If you read my previous Kaboom post, you may be wondering why I decided to post on another Dell VRTX. Well, the fact is I’ve still got a few of these out in the field, so they remain relevant to me. This is a another customer’s deployment and I just upgraded them from a single 1Gbps LAN uplink to a dual 10Gb Etherchannel/LAG link via a Cisco Catalyst 4500 standalone fiber switch. Real-world budgetary limitations preclude the possibility of having redundant LAN switches for this deployment.
Creating an Etherchannel/LAG group between the VRTX and a Catalyst switch is really simple – especially in this case since this one was just using access ports in VLAN 1.
I’ll be using LACP as a Dell engineer on the VRTX team was adamant during a previous installation that LACP is the preferred or “best practice” method. I’d personally prefer to hard-code these to ON, but since I already think that VRTX internal switching can be a bit flaky, I won’t rock the boat.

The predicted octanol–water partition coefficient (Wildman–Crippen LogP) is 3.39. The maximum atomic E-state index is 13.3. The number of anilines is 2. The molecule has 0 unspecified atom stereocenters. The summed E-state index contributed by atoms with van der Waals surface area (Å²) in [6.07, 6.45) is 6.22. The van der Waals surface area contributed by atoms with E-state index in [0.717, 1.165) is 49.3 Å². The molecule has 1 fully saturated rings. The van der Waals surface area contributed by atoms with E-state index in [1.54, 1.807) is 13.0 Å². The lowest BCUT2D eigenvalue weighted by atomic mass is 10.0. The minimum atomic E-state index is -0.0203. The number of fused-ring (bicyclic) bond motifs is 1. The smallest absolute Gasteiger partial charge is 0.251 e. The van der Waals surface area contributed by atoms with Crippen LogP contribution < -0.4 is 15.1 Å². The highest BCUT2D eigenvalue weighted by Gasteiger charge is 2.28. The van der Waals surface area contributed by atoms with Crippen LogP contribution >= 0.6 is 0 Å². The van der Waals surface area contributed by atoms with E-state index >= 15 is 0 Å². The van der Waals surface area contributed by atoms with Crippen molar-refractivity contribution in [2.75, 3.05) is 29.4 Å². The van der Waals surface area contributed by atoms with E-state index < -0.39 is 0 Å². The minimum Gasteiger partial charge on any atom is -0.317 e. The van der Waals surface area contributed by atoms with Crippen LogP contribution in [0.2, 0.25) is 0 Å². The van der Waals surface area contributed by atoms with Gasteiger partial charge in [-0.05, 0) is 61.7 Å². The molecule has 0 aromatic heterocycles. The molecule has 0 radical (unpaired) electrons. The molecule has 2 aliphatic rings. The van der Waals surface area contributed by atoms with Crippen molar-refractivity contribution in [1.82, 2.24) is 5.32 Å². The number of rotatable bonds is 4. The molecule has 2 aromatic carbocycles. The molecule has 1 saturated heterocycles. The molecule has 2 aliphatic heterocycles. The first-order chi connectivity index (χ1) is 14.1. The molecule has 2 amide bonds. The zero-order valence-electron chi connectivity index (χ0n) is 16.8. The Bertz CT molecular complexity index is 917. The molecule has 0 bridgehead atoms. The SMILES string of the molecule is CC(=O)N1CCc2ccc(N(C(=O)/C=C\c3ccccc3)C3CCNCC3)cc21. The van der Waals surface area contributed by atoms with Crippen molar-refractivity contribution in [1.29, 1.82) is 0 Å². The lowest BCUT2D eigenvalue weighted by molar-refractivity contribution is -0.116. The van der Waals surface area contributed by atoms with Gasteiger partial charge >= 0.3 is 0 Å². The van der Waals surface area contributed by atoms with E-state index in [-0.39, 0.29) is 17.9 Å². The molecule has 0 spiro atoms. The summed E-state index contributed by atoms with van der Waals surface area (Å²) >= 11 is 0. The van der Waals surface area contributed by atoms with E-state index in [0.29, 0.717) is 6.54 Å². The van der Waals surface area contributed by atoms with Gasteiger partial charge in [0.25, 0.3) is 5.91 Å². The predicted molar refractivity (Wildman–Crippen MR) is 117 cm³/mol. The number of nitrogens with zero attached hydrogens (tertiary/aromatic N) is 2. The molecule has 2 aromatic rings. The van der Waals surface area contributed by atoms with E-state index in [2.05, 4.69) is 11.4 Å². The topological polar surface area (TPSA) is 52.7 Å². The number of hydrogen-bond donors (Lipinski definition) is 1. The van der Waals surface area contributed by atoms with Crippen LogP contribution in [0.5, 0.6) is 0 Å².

On the VRTX side, I have the R1-2210 10Gb switch module with 4 10Gb and 2 1Gb ports. I’ll be using ports te0/1 and 2 for this bundle. On the Catalyst side, I’ll be using ports te1/15 and 16.
Here is the config:
vrtx-switch(config)#int range te0/1-2
vrtx-switch(config-if-range)#channel-group 1 mode
on Add port without LACP
auto Add port with LACP
vrtx-switch(config-if-range)#channel-group 1 mode auto
VH-Core# conf t
VH-Core(config)#int range ten1/15-16
VH-Core(config-if-range)#switchport mode access
VH-Core(config-if-range)#switchport access vlan 1
VH-Core(config-if-range)#channel-group 1 mode ?
active Enable LACP unconditionally
auto Enable PAgP only if a PAgP device is detected
desirable Enable PAgP unconditionally
on Enable Etherchannel only
passive Enable LACP only if a LACP device is detected
VH-Core(config-if-range)#channel-group 1 mode active
Creating a port-channel interface Port-channel 1
And that’s about it. The Catalyst ports were configured as trunks for data and voice VLANs, which is why I converted them to access ports in VLAN 1.
I make it part of my process to administratively shut down any unused ports to prevent the possibility of introducing a loop and for security reasons.
I don’t know why, but I’ve had these R1-2210s stop forwarding traffic on ALL links for 10-15 seconds if another interface is brought up that would cause STP to block a port. Shoot me a message if you’ve seen this and know the answer. Please.
From the CMC switch view, the status looks like this:
CLI port admin status can be displayed with show interface config — output is below (after I shut down the 1Gb interfaces but before te0/3-4):